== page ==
# 2.1.31. Exercise: Voltage Regulation¶

## 2.1.31.1. Objective¶

Test different types of voltage regulation components.

Power supplies are the heart of any electronics project, as every circuit needs a source of energy, and usually with very specific electrical characteristics. Most of our circuits will require regulated DC supplies, with energy coming either from a battery or the building electrical system. Unless otherwise specified, regulated means the voltage is controlled to a constant level despite changes in the load.

We will use two basic categories of voltage regulators: linear and switching.

In brief, a linear regulator acts as a variable resistor governed by feedback to keep the output voltage at a fixed level. Linear regulators can only step voltages down, and the excess energy is dissipated as heat. So for example, a 5V linear regulator providing a 500 mA current from a 12V supply creates a 7V voltage drop. That represents 3.5 Watts of heat dissipated in the package, which typically means the package needs a good heatsink to carry that heat away.

A switching regulator chops the input current at a high frequency and either pulses it through an inductor (a coil) to generate higher voltages via inductive effects, or filters it through capacitors and/or inductors to generate a lower voltage. The upside of the complexity is much higher efficiency, and hence less heat. The downside is the potential for supply noise, since the switching frequency can appear in the output. But the efficiency almost always outweighs the complexity in consumer applications, especially for battery circuits.

Note that we have already been using many regulators without comment. The Arduino has 5V and 3.3V linear regulators used to supply both the internal and external power busses. All laptops have internal switching regulators to produce the +5V USB output power from the battery supply, and the external AC adapters have switching regulators. The lab supplies include a variable voltage regulation circuit which also includes current limiting for safety.

## 2.1.31.2. Schematic¶

The diagram shows a 7805 in the common TO-220 leaded package, which has the following connections:

1. Input
2. Ground (also connected to heatsink tab)
3. Output

## 2.1.31.3. Steps and observations¶

1. Wire up the 7805 linear regulator circuit. Be very careful to observe the correct input polarity. Please start with a lab supply, although you substitute a battery to experiment. You may omit the capacitors for this test but they are recommended in a real project.
2. Measure the unloaded outputs. The 7805 works fine with no load, but not all switching regulators perform well without any load at all.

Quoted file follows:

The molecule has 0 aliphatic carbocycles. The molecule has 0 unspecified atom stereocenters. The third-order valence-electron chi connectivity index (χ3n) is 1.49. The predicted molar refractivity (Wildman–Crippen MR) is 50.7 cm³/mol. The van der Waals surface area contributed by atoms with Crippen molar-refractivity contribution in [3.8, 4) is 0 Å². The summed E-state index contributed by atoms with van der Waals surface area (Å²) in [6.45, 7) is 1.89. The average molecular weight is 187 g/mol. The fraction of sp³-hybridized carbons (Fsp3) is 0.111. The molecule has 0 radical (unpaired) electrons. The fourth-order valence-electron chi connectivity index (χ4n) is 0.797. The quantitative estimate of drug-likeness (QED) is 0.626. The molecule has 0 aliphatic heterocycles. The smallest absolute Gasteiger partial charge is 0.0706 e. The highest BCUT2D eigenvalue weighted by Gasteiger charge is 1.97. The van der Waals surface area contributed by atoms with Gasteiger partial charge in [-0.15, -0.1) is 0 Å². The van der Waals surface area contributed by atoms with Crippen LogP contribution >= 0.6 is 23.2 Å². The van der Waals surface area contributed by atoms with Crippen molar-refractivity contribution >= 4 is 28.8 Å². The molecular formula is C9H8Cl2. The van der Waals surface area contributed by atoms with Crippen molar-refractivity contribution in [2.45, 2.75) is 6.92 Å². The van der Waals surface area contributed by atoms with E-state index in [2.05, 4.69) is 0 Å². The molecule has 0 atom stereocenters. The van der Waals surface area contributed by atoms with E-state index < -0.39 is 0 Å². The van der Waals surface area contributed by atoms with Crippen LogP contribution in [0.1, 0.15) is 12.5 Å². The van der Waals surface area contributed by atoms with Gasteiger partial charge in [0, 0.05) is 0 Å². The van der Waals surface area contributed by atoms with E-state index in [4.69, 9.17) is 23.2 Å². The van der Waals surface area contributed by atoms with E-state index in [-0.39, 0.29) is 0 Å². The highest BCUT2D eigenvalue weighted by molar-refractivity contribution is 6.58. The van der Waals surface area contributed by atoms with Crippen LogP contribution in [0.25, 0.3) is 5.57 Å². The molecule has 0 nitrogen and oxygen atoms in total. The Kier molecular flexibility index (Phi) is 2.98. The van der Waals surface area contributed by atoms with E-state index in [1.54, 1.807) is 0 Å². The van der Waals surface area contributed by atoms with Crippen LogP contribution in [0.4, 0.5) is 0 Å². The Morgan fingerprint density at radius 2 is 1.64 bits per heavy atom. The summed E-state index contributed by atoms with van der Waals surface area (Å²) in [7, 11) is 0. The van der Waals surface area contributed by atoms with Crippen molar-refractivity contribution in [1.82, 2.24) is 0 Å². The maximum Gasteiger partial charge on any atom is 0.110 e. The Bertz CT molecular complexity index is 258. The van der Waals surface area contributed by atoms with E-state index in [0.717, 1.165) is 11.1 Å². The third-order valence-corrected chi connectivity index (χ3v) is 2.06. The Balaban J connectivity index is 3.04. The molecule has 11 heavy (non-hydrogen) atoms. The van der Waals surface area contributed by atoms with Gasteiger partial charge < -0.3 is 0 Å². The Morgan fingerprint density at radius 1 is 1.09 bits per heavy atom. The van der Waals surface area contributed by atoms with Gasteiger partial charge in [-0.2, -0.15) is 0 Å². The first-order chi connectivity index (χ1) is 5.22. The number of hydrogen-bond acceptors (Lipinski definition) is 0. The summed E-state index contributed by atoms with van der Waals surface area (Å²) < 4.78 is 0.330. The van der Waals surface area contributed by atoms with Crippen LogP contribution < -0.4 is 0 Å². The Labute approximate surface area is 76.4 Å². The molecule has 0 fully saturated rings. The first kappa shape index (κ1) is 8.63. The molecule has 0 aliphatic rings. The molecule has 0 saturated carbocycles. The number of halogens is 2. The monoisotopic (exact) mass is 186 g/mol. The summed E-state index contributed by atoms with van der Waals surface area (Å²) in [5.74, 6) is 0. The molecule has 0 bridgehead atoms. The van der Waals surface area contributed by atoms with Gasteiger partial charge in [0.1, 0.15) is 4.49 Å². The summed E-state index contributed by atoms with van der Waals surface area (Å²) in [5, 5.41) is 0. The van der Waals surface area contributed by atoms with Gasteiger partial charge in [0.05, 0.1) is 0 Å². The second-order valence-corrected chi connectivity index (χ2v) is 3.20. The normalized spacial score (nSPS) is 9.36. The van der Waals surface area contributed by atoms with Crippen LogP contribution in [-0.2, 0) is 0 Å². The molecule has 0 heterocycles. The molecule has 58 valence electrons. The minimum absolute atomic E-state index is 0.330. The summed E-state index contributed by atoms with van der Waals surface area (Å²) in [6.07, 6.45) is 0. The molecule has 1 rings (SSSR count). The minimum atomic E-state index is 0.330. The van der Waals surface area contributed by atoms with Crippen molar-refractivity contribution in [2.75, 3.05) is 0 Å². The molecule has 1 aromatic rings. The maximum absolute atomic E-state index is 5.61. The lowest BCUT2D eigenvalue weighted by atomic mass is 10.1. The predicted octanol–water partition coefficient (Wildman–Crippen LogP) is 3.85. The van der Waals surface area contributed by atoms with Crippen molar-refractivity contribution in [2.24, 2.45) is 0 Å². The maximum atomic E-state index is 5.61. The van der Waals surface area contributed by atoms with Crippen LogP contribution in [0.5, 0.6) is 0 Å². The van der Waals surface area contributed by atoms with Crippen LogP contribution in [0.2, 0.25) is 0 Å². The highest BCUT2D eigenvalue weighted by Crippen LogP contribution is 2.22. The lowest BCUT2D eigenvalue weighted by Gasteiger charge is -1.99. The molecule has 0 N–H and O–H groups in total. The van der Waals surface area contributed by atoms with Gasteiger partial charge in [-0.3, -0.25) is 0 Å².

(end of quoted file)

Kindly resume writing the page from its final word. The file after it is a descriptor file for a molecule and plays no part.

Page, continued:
3. Find a power resistor or component representing a reasonable load. E.g., dissipating 100 mA from a 5V regulator can be accomplished using a 0.5 Watt 50 ohm resistor, or a lamp or motor with similar properties. (Hint: a half-watt 50 ohm resistor can be formed from two quarter-watt 100 ohm resistors in parallel.)
5. Repeat the same tests using one or more switching regulators. The lab stocks several varieties including step-down (buck), step-up (boost), and ones that can step up or down (buck-boost); many are made by Pololu as small circuit board modules. These are also three-terminal devices with input, output, and ground.
6. For the switching regulators, using the oscilloscope try to observe the switching rate as a high-frequency fluctuation on the output. This signal might be 20-100 kHz.

In the first example of a linear regulator dropping a 12V input to a 5V output, the the load is only consuming 2.5 Watts of energy while the regulator dissipates 3.5 Watts, so this circuit is operating at only 42% efficiency. Linear regulator circuits are simple to use and inexpensive, so they are applicable for low-power applications or where efficiency and heating are not a problem. The primary advantage is they are potentially low-noise compared to switching regulators, so they often appear in high-fidelity audio applications.

Despite the power inefficiency, we encourage you to use linear regulators such as the 7805 in your projects whenever feasible as they are low-cost and robust and well-suited to simple projects.

In contrast, switching regulators typically operate as 85% efficiency or higher. The availability has been remarkably eased by the introduction of simple integrated circuits which implement the chopping and feedback function. Consumer ‘wall-wart’ power supplies used to only use simple linear regulation (or no regulation), but nearly all modern power supplies for consumer electronics are now switch-mode.

A good debugging heuristic for any project is to begin solving problems by checking the power supply. There are many, many possible problems, so for example:

1. overloading a power supply can cause the voltage to drop or current limits to trip
2. power supplies connect across every circuit subsystem, so signal problems can be linked in subtle ways
3. high-current signals from motors can create voltages in the ground wires (“ground bounce”)
4. digital supply noise can couple into analog circuits and inject noise
5. etc., etc.

## 2.1.31.6. Other Files¶

1. EAGLE file: 7805-regulator.sch